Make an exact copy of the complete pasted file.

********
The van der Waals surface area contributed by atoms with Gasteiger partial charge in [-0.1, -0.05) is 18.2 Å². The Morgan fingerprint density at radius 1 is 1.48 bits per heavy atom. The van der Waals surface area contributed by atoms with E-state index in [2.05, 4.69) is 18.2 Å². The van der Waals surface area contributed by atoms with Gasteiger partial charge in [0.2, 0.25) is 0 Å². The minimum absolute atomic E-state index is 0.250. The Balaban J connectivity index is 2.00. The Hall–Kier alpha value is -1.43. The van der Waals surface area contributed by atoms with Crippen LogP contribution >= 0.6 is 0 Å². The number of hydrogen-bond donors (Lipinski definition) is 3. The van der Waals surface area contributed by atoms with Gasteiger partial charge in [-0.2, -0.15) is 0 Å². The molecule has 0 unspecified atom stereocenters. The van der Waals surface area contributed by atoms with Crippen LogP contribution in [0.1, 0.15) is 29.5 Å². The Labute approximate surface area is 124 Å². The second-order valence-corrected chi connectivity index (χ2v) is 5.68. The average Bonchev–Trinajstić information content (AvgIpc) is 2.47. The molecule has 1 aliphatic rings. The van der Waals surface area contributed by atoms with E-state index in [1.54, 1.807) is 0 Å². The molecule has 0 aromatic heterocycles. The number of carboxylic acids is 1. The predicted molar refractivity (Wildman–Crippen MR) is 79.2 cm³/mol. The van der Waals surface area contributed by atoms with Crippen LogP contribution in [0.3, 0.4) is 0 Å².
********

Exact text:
The van der Waals surface area contributed by atoms with Gasteiger partial charge in [-0.1, -0.05) is 18.2 Å². The Morgan fingerprint density at radius 1 is 1.48 bits per heavy atom. The van der Waals surface area contributed by atoms with E-state index in [2.05, 4.69) is 18.2 Å². The van der Waals surface area contributed by atoms with Gasteiger partial charge in [0.2, 0.25) is 0 Å². The minimum absolute atomic E-state index is 0.250. The Balaban J connectivity index is 2.00. The Hall–Kier alpha value is -1.43. The van der Waals surface area contributed by atoms with Crippen LogP contribution >= 0.6 is 0 Å². The number of hydrogen-bond donors (Lipinski definition) is 3. The van der Waals surface area contributed by atoms with Gasteiger partial charge in [-0.2, -0.15) is 0 Å². The molecule has 0 unspecified atom stereocenters. The van der Waals surface area contributed by atoms with Crippen LogP contribution in [0.1, 0.15) is 29.5 Å². The Labute approximate surface area is 124 Å². The second-order valence-corrected chi connectivity index (χ2v) is 5.68. The average Bonchev–Trinajstić information content (AvgIpc) is 2.47. The molecule has 1 aliphatic rings. The van der Waals surface area contributed by atoms with E-state index in [1.54, 1.807) is 0 Å². The molecule has 0 aromatic heterocycles. The number of carboxylic acids is 1. The predicted molar refractivity (Wildman–Crippen MR) is 79.2 cm³/mol. The van der Waals surface area contributed by atoms with Crippen LogP contribution in [0.3, 0.4) is 0 Å².